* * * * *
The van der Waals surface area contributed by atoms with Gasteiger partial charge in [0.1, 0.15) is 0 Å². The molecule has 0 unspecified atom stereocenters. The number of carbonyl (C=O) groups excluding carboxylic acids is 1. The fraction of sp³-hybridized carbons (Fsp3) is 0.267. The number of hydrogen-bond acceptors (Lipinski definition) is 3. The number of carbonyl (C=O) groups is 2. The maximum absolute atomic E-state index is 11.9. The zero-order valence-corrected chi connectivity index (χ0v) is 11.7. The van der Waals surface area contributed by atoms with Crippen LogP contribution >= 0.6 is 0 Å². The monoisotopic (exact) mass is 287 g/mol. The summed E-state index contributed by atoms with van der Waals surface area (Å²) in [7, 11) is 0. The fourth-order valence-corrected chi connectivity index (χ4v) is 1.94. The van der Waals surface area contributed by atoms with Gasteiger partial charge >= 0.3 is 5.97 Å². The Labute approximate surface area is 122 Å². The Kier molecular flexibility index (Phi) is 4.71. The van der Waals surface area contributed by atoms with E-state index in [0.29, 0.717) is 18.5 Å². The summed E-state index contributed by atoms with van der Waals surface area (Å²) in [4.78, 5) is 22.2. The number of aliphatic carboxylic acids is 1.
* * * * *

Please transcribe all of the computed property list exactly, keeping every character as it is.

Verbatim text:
The van der Waals surface area contributed by atoms with Gasteiger partial charge in [0.1, 0.15) is 0 Å². The molecule has 0 unspecified atom stereocenters. The number of carbonyl (C=O) groups excluding carboxylic acids is 1. The fraction of sp³-hybridized carbons (Fsp3) is 0.267. The number of hydrogen-bond acceptors (Lipinski definition) is 3. The number of carbonyl (C=O) groups is 2. The maximum absolute atomic E-state index is 11.9. The zero-order valence-corrected chi connectivity index (χ0v) is 11.7. The van der Waals surface area contributed by atoms with Crippen LogP contribution >= 0.6 is 0 Å². The monoisotopic (exact) mass is 287 g/mol. The summed E-state index contributed by atoms with van der Waals surface area (Å²) in [7, 11) is 0. The fourth-order valence-corrected chi connectivity index (χ4v) is 1.94. The van der Waals surface area contributed by atoms with Gasteiger partial charge >= 0.3 is 5.97 Å². The Labute approximate surface area is 122 Å². The Kier molecular flexibility index (Phi) is 4.71. The van der Waals surface area contributed by atoms with E-state index in [0.29, 0.717) is 18.5 Å². The summed E-state index contributed by atoms with van der Waals surface area (Å²) in [4.78, 5) is 22.2. The number of aliphatic carboxylic acids is 1.